Who are we to one another? No one, really. Strangers. Two women in the world. And yet, we’re tied intrinsically by an organic thread. An invisible thread at once weightless gossamer and immovable anchor. Filment and root. I won’t dare let myself believe that my birth mother might have passed away, though it’s surely possible by now. That’s not the picture I’m willing to draw for this chapter of my story. And so, I ask myself, on this particular day of the year, is she wondering about me as I’m wondering about her? Is she remembering? Is she curious? What’s she feeling? And I ask these questions because I’m an exceedingly curious person, a voyeur, someone who wants to know all the details of someone’s story – their past as it defines their present and informs their future. So, here’s the thing: I’ve come to recognize that while I can tell one story about my life, there’s a whole other story that I just don’t know.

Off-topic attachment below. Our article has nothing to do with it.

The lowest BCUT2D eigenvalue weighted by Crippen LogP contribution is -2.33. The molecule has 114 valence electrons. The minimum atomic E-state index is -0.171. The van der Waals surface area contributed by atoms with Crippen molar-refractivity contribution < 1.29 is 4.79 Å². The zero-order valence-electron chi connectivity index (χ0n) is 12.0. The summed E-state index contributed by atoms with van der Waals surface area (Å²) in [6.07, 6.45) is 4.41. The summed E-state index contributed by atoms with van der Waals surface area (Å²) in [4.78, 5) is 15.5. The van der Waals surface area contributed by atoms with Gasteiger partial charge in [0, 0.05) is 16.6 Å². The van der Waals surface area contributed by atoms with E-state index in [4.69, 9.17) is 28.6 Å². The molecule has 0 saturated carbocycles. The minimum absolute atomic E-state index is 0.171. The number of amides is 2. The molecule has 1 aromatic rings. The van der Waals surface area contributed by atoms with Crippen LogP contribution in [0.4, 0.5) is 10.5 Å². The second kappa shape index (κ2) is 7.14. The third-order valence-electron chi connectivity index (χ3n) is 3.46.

The not knowing can sometimes be frustrating, confusing, sad. On the other hand, and most of the time, I’ve found great strength from the not knowing – a strength that comes from feeling unencumbered, free, innocent, at ease to be whomever I want myself to be, as if an author creating a character from my imagination. And yet, on my birthday, the questions arise and, as if Samson knows that Delilah is picking up the scissors, my strength is momentarily tempered, revealing a tender spot for which I wish I might apply a soothing salve of a story that already exists, that I don’t need to make up. And I wonder, does she ever feel the same?
It’s my birthday and if I could, I would tell her that her baby was loved. And that the woman that baby became is grateful to be in this world, this life, and she’s been given experiences beyond her expectations which have made her feel secure and safe. Loved. It’s a happy birthday.
(c) emma d dryden, drydenbks llc